“[It’s] unique in that, unlike other applications of machine learning, there’s a live adversary on the other end, trying to get around your controls,” said Melanie Ensign, a Facebook spokeswoman. “This makes spam-fighting a fascinating engineering challenge.”
Ensign says the plague of Ray-Ban event-invites is actually far smaller than it could be: Facebook prevents most spam from ever posting, using a combination of automated systems and manual auditing. Facebook’s automated spam system looks at roughly 2 million distinct “classifiers,” or signals, to guess when something might be spam — and the site runs about 1 million checks per second on other types of suspicious behavior, from mass event-invites to rapid-dash friend requests.
Facebook also monitors for malware, Ensign said, and alerts users when it suspects their machine may be infected, even providing a free scanner they can use to clean it up. But that won’t help users whose passwords have been bought or guessed . . . and the scammers are forever dreaming up new techniques.
No one knows this struggle better than the intellectual property and legal teams at Luxottica, the people charged with fighting back against fraud old and new. (During the past two years, in fact, the teams have bulked up to better address some of these issues.) The company works with a third-party monitoring agency to identify fraudulent Web stores, then sues for trademark infringement in the federal court system of whatever country the scammer was selling to.
Gaudio, the intellectual property lawyer, handles these cases for Luxottica in the United States, sometimes suing thousands of websites and website owners at a time. Rarely does Luxottica see any response from the defendant — let alone damages. Instead, the company generally gets a court injunction that transfers the fake store’s URL to its ownership, and lets it post the corporate equivalent of “sorry for that weird invite message.”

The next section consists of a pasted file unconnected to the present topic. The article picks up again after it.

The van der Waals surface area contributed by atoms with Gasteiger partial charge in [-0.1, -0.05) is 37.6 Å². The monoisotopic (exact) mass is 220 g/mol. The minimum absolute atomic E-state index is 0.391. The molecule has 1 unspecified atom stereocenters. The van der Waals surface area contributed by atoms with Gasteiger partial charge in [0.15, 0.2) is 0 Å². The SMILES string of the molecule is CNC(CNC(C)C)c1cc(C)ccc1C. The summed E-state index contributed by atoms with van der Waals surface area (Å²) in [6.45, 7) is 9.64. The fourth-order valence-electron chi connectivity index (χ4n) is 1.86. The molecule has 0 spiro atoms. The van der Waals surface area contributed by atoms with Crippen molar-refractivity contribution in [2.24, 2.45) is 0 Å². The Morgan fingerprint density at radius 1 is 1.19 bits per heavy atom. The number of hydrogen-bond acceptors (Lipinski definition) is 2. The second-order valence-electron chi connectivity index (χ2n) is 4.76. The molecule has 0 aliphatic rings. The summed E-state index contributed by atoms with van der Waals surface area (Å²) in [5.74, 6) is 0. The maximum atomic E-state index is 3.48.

“WARNING: Website shut down!” Reads the usual text, as seen on former fake Ray-Ban store fbger.com. “The online store that formerly used this domain has been disabled, pursuant to a U.S. federal court order, for the sale of products bearing counterfeit trademarks.”
Luxottica declined to estimate how much money it had lost from these schemes — that’s a difficult number to settle on. And it’s equally difficult to calculate how much scammers make, Stefanko said, because consumers aren’t usually willing to fess up when they’ve fallen for a scam like this one.
Across Facebook, however, you can easily find thousands who will admit to having been hacked by the Ray-Ban scammers — people like Simon Lane, a father from southern England, who found out he’d been sending weird invites when a friend asked him about it. Lane changed his password, got his 14-year-old son to check his settings, and posted the following, predictable status:
“Just to let you all know, I have absolutely NOT just invited you to a charitable sale of Ray Ban sunglasses.”